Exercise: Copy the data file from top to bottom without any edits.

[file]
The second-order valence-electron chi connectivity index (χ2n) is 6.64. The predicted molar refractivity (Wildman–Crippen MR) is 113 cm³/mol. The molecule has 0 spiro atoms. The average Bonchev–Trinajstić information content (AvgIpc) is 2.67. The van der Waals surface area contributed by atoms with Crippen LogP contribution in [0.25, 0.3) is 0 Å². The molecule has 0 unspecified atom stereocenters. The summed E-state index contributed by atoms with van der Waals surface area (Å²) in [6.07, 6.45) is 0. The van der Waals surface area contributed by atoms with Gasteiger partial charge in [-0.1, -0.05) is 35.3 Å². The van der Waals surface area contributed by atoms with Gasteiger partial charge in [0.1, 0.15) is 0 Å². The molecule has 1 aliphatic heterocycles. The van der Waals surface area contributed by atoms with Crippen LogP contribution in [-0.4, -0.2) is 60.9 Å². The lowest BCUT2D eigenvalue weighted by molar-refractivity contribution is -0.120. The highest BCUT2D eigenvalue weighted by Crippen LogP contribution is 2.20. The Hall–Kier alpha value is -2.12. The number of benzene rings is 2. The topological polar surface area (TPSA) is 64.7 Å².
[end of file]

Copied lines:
The second-order valence-electron chi connectivity index (χ2n) is 6.64. The predicted molar refractivity (Wildman–Crippen MR) is 113 cm³/mol. The molecule has 0 spiro atoms. The average Bonchev–Trinajstić information content (AvgIpc) is 2.67. The van der Waals surface area contributed by atoms with Crippen LogP contribution in [0.25, 0.3) is 0 Å². The molecule has 0 unspecified atom stereocenters. The summed E-state index contributed by atoms with van der Waals surface area (Å²) in [6.07, 6.45) is 0. The van der Waals surface area contributed by atoms with Gasteiger partial charge in [-0.1, -0.05) is 35.3 Å². The van der Waals surface area contributed by atoms with Gasteiger partial charge in [0.1, 0.15) is 0 Å². The molecule has 1 aliphatic heterocycles. The van der Waals surface area contributed by atoms with Crippen LogP contribution in [-0.4, -0.2) is 60.9 Å². The lowest BCUT2D eigenvalue weighted by molar-refractivity contribution is -0.120. The highest BCUT2D eigenvalue weighted by Crippen LogP contribution is 2.20. The Hall–Kier alpha value is -2.12. The number of benzene rings is 2. The topological polar surface area (TPSA) is 64.7 Å².